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How to Reduce Employee Turnover


Posted on 1/24/2018 by Michael Zamora
It’s not all about pay! What should you be looking at to reduce employee turnover and increase retention? Here are some tips that can assist you in reducing employee turnover.

1. Audit your turnover rate: Assess your rate of turnover in a calendar year. This will provide valuable insight into trends and pitfalls associated with employment in your business. This will also allow you to calculate your average employment cycle.

2. Identify who is resigning: It is imperative that you identify who is actually resigning. Are these top performers? Is turnover consistent across all departments? Is there a consistent timeline for resignations? Are these employees in poor standing prior to resignation? Identifying who is resigning will allow you to identify root causes of turnover.

3. Analyze root causes of turnover: The most important aspect of reducing turnover is understanding its root cause. After identifying who is resigning, you can now understand which issues arise at each point in employment. For example, if you notice that turnover is very high in a specific department, then perhaps you can analyze the management structure within that department. Additionally, if you notice a consistent pattern where many employees are in poor standing prior to resignation (or even termination), then you may want to reevaluate the professional development in your business, such as approaches to training and coaching. Or if you notice that many employees exit after one or two years, you may want to evaluate your growth/promotion opportunities. Most importantly, you want to identify trends in turnover.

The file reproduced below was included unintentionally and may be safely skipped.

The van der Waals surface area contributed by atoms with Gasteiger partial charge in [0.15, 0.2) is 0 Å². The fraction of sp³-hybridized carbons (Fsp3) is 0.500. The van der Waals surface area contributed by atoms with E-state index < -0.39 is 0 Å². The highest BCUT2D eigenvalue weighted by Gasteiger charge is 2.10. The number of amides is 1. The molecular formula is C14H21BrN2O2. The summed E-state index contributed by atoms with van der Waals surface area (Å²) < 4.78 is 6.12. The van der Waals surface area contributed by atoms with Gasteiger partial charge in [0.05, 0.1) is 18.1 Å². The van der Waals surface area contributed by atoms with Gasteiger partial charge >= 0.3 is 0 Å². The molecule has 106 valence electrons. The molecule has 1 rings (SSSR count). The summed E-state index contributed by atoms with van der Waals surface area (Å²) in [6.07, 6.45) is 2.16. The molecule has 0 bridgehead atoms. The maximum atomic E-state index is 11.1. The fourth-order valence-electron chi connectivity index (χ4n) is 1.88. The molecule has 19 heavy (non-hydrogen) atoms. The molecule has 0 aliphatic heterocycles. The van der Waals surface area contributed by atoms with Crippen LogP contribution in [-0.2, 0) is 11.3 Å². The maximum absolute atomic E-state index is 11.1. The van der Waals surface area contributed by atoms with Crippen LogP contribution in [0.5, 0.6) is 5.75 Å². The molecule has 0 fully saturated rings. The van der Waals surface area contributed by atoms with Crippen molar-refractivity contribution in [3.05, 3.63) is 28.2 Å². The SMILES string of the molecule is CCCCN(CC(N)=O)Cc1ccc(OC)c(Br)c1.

4. Implement retention initiatives: Once you have determined which groups are experiencing high rates of turnover, implement retention initiatives that target the root causes. Conduct exit interviews to gather direct insight into what could have been done differently to retain your team. Fight the urge to simply give raises across the board—this is only a temporary fix. Instead, dig deeper to identify and analyze how resignations are impacted by factors such as promotions/growth opportunities, professional development, management structures and compensation packages. These insights will better support retention initiatives and assist with an improved employment management system.

No business is immune to turnover, especially regarding factors that are outside of your control. Reducing turnover that is within your control should be a major focus. Workforce data identifies and addresses trends in complex aspects of your business efficiency.

By being proactive in auditing and analyzing your organizational behaviors, you can implement systems and programs that truly increase retention and improve the overall lifecycle of your team.
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